9

Is there a way to know how many bytes of a stream have been used by StreamReader?

I have a project where we need to read a file that has a text header followed by the start of the binary data. My initial attempt to read this file was something like this:

private int _dataOffset;
void ReadHeader(string path) 
{
    using (FileStream stream = File.OpenRead(path)) 
    {
        StreamReader textReader = new StreamReader(stream);

        do 
        {
            string line = textReader.ReadLine();
            handleHeaderLine(line);
        } while(line != "DATA") // Yes, they used "DATA" to mark the end of the header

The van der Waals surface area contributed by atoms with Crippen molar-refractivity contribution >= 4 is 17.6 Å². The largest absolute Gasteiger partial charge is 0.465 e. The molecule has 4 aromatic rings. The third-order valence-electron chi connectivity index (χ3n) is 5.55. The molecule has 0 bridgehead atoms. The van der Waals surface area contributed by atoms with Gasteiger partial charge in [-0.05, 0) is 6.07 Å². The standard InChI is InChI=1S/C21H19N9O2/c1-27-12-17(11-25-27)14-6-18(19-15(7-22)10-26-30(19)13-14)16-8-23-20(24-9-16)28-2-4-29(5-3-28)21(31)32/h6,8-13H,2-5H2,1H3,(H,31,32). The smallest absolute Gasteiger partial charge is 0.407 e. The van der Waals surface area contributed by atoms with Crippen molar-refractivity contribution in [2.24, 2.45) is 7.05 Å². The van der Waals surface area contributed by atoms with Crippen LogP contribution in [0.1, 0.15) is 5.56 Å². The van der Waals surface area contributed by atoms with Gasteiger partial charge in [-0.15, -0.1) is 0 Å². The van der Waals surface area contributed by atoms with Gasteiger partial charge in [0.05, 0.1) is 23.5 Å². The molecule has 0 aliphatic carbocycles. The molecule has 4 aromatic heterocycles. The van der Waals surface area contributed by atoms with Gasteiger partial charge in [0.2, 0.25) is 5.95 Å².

_dataOffset = stream.Position;
    }
}

private byte[] ReadDataFrame(string path, int frameNum) 
{
    using (FileStream stream = File.OpenRead(path)) 
    {
        stream.Seek(_dataOffset + frameNum * cbFrame, SeekOrigin.Begin);

        byte[] data = new byte[cbFrame];
        stream.Read(data, 0, cbFrame);

        return data;
    }
    return null;
}

The problem is that when I set _dataOffset to stream.Position, I get the position that the StreamReader has read to, not the end of the header. As soon as I thought about it this made sense, but I still need to be able to know where the end of the header is and I'm not sure if there's a way to do it and still take advantage of StreamReader.

3

You can find out how many bytes the StreamReader has actually returned (as opposed to read from the stream) in a number of ways, none of them too straightforward I'm afraid.